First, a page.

Where Do the Fur and Tail Come In?
When furry writers start discussing furry fiction, two issues that seem to universally come up are what makes furry fiction, and what writing stories featuring anthropomorphic characters entails. In this entry I’m going to focus on the latter, and especially on physically anthropomorphic characters, as they are generally what is used in furry fandom.
One point that I’ve seen getting raised in practically every such discussion, is the idea that you should not include furry characters unless you have a good reason for it. If you can’t give a good reason why Susan is a wolf, you should just keep Susan as a human, without having fur, tail and ears stuck on. On the surface, this is a good, reasonable argument. In some circumstances, it holds water with the best of them, but in others, it’s honestly about as waterproof as the Titanic.
But that argument is forgetting one important point. And to illustrate that point, I’m going to tell you a story from my childhood.
When I was little, I had a friend who lived two houses over. She was 11 months older than I, and looking back I realize it probably wasn’t the most equal friendship, but at the time, well… kids are kids and not always the most insightful. But there’d be days when I just didn’t feel like playing with this friend, who could be very bossy and overbearing at times. She’d call and ask me to play, and I’d say “no”. So she’d ask why. I’d say “because”. And she’d say “because isn’t a real reason.”
She was wrong. “Because” is a perfectly adequate reason. I can write stories about bipedal foxes getting it on because I want to. You can write stories about anthropomorphic tigers because you like anthropomorphic tigers. It doesn’t have to go deeper than that.
Along with the idea that you need a deep reason to write about animal-people going about their day instead of about humans doing the same, goes the notion that you need to put deep thought into how a society of furries would have developed differently from ours. To some extent that may be a good idea, but when you get to the point of chairs and clothes appropriate for creatures with fur and a tail, you’re honestly forgetting another point: if this is a society where everyone has them, nobody’s going to reflect over how awesome it is that the chair has a gap for theil tail any more than you marvel over your shirt having holes for both your arms to come out.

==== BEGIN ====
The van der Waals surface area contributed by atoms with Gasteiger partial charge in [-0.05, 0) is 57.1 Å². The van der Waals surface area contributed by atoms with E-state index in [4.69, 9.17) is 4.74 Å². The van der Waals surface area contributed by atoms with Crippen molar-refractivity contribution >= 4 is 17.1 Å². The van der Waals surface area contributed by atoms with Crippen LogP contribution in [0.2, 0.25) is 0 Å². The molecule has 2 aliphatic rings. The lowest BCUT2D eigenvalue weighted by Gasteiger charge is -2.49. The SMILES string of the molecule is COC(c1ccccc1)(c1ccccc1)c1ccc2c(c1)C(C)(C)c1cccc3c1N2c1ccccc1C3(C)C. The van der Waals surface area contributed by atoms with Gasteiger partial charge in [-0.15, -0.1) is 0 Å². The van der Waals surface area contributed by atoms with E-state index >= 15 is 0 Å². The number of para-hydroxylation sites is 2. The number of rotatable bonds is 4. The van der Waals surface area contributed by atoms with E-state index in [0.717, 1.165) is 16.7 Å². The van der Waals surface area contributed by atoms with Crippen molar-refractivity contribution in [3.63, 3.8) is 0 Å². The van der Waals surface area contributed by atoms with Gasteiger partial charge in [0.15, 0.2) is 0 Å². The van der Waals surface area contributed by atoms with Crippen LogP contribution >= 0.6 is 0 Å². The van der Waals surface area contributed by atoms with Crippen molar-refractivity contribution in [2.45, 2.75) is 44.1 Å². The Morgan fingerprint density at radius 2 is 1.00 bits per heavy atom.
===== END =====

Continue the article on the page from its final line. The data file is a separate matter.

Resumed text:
The key, as in all world-building, is consistency. If you have an all-furry setting, and species influences the behavior of the dogs, it should influence the behavior of the cats, as well. There is no shame in writing where the furry components are little more than window dressing, as long as you’re aware that’s what you’re doing and do it for all your characters across the board. It is a lot more jarring to have a story full of characters which don’t act significantly different from humans and one labrador who compulsively chases cars and tennis balls, than it is to have a story of what I have seen described as “humans in fursuits”.
That said, if you have a setting which mixes humans and furries, it may be to your advantage to make sure there’s something other than the outside setting them apart, but what exactly this should be depends on your social setting. If there’s friction and distrust, chances are the differences will be greater than if everyone is living in harmony.
All you need to write furry fiction (as opposed to non-furry fiction — I’m sorry to say, if you can’t write, you can’t write) is the desire to write about anthropomorphic animals.
Academic essay about Colin Dann’s The Animals of Farthing Wood